The We Plays are two entertaining and at times harrowing, but ultimately hopeful, monologues written by Andrew Maddock.
The evening sets off at an absolutely breathtaking pace. As the audience find their seats, they are treated to the spectacle of John Seaward as “Me”, centre stage, with a huge suitcase strapped to his back, (also trapping his arms by his sides), furiously gyrating to club music. He is single, package-holiday man, off to Cyprus to re-create the hedonistic weeks of clubbing, drinking and poolside lechery of his youth.
The lights change, the suitcase strapped to his back becomes the budget airline seat he is trapped in and he opens with a tirade, about flight delays and his fellow passengers, with the same manic energy with which he dances.
He has everything planned out, from airport transfers to seaside views. Nothing is going to stop him getting his perfect Cyprus sunset and the audience are carried away by this tidal wave of enthusiasm.
So night after night goes by, but his well laid plans come to nothing. A note of desperation creeps into his actions and the atmosphere starts to change.
Maddock has crafted a roller-coaster ride for his audience and throughout the piece, just as we think we have a grip on proceedings, the evening veers off on another, altogether unexpected direction. So even as we start to hope that his plans are successful, we discover things are not what they seem.
Every syllable of Maddock’s script rattles out with superb, rhyming, urgency yet, when changes in pace do come, they are handled with fine control and Seaward’s energetic, yet focused, performance, is a tour-de-force, maintaining the energy throughout.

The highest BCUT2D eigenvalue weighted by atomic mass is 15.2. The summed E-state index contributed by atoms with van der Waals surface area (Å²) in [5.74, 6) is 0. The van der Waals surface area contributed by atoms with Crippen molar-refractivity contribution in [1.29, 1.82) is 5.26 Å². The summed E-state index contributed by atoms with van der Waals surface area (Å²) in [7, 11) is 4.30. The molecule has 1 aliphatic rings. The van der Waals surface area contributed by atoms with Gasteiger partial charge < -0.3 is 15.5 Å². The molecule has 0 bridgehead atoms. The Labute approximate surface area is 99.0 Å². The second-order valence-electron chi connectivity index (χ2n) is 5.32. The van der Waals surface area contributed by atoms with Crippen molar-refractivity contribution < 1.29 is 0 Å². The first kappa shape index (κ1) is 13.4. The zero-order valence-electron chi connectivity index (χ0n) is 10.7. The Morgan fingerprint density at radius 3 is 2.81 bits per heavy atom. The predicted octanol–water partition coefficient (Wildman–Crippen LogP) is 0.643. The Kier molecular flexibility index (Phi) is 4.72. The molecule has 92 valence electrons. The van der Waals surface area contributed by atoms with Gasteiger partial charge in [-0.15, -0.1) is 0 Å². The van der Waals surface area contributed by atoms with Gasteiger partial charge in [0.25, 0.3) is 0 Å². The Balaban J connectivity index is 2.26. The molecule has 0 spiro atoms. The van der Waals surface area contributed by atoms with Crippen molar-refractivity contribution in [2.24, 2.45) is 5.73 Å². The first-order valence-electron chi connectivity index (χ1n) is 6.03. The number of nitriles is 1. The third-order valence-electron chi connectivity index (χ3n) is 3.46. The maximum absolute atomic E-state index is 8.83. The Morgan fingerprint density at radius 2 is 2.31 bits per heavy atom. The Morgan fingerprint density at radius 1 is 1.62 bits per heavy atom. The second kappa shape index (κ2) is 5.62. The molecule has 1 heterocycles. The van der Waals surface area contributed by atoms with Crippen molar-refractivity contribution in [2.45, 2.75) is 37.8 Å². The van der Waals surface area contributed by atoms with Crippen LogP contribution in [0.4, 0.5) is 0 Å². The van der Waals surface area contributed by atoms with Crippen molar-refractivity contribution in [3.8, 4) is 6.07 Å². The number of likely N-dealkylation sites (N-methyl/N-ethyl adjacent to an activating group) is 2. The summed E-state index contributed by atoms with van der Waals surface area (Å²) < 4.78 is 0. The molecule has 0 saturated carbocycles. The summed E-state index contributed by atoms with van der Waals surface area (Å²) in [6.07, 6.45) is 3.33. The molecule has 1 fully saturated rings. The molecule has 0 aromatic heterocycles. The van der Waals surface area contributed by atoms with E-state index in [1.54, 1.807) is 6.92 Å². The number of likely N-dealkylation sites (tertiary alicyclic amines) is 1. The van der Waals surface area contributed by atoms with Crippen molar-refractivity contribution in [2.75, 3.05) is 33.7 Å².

A glorious white-knuckle ride!
The second half of the evening offers us similar fayre. Fast talking “Pru” (played by Jennifer O’Niell) is giving us the benefit of her wisdom from her tartan clad throne.
Swigs of Irn Bru and helpful tips from Michelle Mone, punctuate her story as we get an insight into her life and her Glasgow as she negotiates the brickbats life throws at her.
But, like the central character of the first half, Pru’s story is not as we would first think and we soon start to see that the bravado is hiding a shocking truth.
With two such similar pieces it is hard not to draw comparisons and, whereas director of Cyprus Sunsets, Phil Croft, succeeds in creating the dynamics that enhance the natural rhythms of the piece, the changes of pace, in Irn Pru, are not managed so well, giving it a more uneven feel that is not helped by the interruptions of rather poorly recorded snippets of wisdom from Michelle Morn.
That said the two monologues sit well together and the two, very different, protagonists with two very different stories to tell, create a thrilling evening of discovery.
The We Plays, by Andrew Maddock, is on at the Hope Theatre Islington until 15 October 2016
Directors: PHIL CROFT & ASHLEY WINTER
Me in Cyprus Sunsets played by John Seaward
Pru in Irn Pru played by Jennifer O’Neill
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